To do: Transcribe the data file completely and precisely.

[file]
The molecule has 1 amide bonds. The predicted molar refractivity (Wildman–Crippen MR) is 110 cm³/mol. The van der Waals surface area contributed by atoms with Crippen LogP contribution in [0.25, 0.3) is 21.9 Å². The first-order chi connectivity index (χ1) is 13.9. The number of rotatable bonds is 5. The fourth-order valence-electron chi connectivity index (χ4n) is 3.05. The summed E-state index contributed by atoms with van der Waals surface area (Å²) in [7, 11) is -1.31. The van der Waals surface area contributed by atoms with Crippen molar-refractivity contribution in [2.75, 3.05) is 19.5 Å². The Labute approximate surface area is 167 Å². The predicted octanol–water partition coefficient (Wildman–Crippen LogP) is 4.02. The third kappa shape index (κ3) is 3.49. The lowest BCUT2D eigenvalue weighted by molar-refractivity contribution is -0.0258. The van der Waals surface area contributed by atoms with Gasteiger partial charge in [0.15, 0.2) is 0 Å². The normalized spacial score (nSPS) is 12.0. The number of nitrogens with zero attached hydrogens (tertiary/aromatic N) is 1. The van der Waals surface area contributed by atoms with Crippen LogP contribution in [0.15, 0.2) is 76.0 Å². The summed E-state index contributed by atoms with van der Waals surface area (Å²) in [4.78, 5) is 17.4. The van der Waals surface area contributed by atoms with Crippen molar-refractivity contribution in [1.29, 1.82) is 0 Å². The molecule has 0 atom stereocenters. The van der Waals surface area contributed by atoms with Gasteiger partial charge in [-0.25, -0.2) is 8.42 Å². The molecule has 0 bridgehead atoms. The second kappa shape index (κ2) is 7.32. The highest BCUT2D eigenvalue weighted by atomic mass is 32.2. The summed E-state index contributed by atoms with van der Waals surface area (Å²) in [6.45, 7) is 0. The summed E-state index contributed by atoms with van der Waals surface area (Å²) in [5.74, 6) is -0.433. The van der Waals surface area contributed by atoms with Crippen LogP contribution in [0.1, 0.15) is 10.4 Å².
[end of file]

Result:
The molecule has 1 amide bonds. The predicted molar refractivity (Wildman–Crippen MR) is 110 cm³/mol. The van der Waals surface area contributed by atoms with Crippen LogP contribution in [0.25, 0.3) is 21.9 Å². The first-order chi connectivity index (χ1) is 13.9. The number of rotatable bonds is 5. The fourth-order valence-electron chi connectivity index (χ4n) is 3.05. The summed E-state index contributed by atoms with van der Waals surface area (Å²) in [7, 11) is -1.31. The van der Waals surface area contributed by atoms with Crippen molar-refractivity contribution in [2.75, 3.05) is 19.5 Å². The Labute approximate surface area is 167 Å². The predicted octanol–water partition coefficient (Wildman–Crippen LogP) is 4.02. The third kappa shape index (κ3) is 3.49. The lowest BCUT2D eigenvalue weighted by molar-refractivity contribution is -0.0258. The van der Waals surface area contributed by atoms with Gasteiger partial charge in [0.15, 0.2) is 0 Å². The normalized spacial score (nSPS) is 12.0. The number of nitrogens with zero attached hydrogens (tertiary/aromatic N) is 1. The van der Waals surface area contributed by atoms with Crippen LogP contribution in [0.15, 0.2) is 76.0 Å². The summed E-state index contributed by atoms with van der Waals surface area (Å²) in [4.78, 5) is 17.4. The van der Waals surface area contributed by atoms with Crippen molar-refractivity contribution in [1.29, 1.82) is 0 Å². The molecule has 0 atom stereocenters. The van der Waals surface area contributed by atoms with Gasteiger partial charge in [-0.25, -0.2) is 8.42 Å². The molecule has 0 bridgehead atoms. The second kappa shape index (κ2) is 7.32. The highest BCUT2D eigenvalue weighted by atomic mass is 32.2. The summed E-state index contributed by atoms with van der Waals surface area (Å²) in [6.45, 7) is 0. The summed E-state index contributed by atoms with van der Waals surface area (Å²) in [5.74, 6) is -0.433. The van der Waals surface area contributed by atoms with Crippen LogP contribution in [0.1, 0.15) is 10.4 Å².